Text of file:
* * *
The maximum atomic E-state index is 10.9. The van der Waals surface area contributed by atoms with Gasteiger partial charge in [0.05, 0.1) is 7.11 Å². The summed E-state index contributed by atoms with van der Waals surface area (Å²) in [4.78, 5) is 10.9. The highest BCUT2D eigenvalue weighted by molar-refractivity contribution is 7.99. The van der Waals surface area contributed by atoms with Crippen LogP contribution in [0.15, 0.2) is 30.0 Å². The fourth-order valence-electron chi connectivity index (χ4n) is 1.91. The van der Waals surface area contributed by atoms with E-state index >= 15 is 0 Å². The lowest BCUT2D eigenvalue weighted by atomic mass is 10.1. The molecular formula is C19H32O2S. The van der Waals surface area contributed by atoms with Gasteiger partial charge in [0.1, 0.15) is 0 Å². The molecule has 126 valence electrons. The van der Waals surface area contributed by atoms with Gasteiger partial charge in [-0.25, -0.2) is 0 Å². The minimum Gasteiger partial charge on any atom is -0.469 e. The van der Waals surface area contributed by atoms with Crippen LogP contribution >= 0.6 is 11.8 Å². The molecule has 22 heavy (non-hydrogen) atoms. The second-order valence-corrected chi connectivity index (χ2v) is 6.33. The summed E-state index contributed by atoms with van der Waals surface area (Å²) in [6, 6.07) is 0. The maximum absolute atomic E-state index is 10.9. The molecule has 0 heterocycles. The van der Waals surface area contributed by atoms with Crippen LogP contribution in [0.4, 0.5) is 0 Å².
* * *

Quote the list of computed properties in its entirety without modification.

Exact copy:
The maximum atomic E-state index is 10.9. The van der Waals surface area contributed by atoms with Gasteiger partial charge in [0.05, 0.1) is 7.11 Å². The summed E-state index contributed by atoms with van der Waals surface area (Å²) in [4.78, 5) is 10.9. The highest BCUT2D eigenvalue weighted by molar-refractivity contribution is 7.99. The van der Waals surface area contributed by atoms with Crippen LogP contribution in [0.15, 0.2) is 30.0 Å². The fourth-order valence-electron chi connectivity index (χ4n) is 1.91. The van der Waals surface area contributed by atoms with E-state index >= 15 is 0 Å². The lowest BCUT2D eigenvalue weighted by atomic mass is 10.1. The molecular formula is C19H32O2S. The van der Waals surface area contributed by atoms with Gasteiger partial charge in [0.1, 0.15) is 0 Å². The molecule has 126 valence electrons. The van der Waals surface area contributed by atoms with Gasteiger partial charge in [-0.25, -0.2) is 0 Å². The minimum Gasteiger partial charge on any atom is -0.469 e. The van der Waals surface area contributed by atoms with Crippen LogP contribution >= 0.6 is 11.8 Å². The molecule has 22 heavy (non-hydrogen) atoms. The second-order valence-corrected chi connectivity index (χ2v) is 6.33. The summed E-state index contributed by atoms with van der Waals surface area (Å²) in [6, 6.07) is 0. The maximum absolute atomic E-state index is 10.9. The molecule has 0 heterocycles. The van der Waals surface area contributed by atoms with Crippen LogP contribution in [0.4, 0.5) is 0 Å².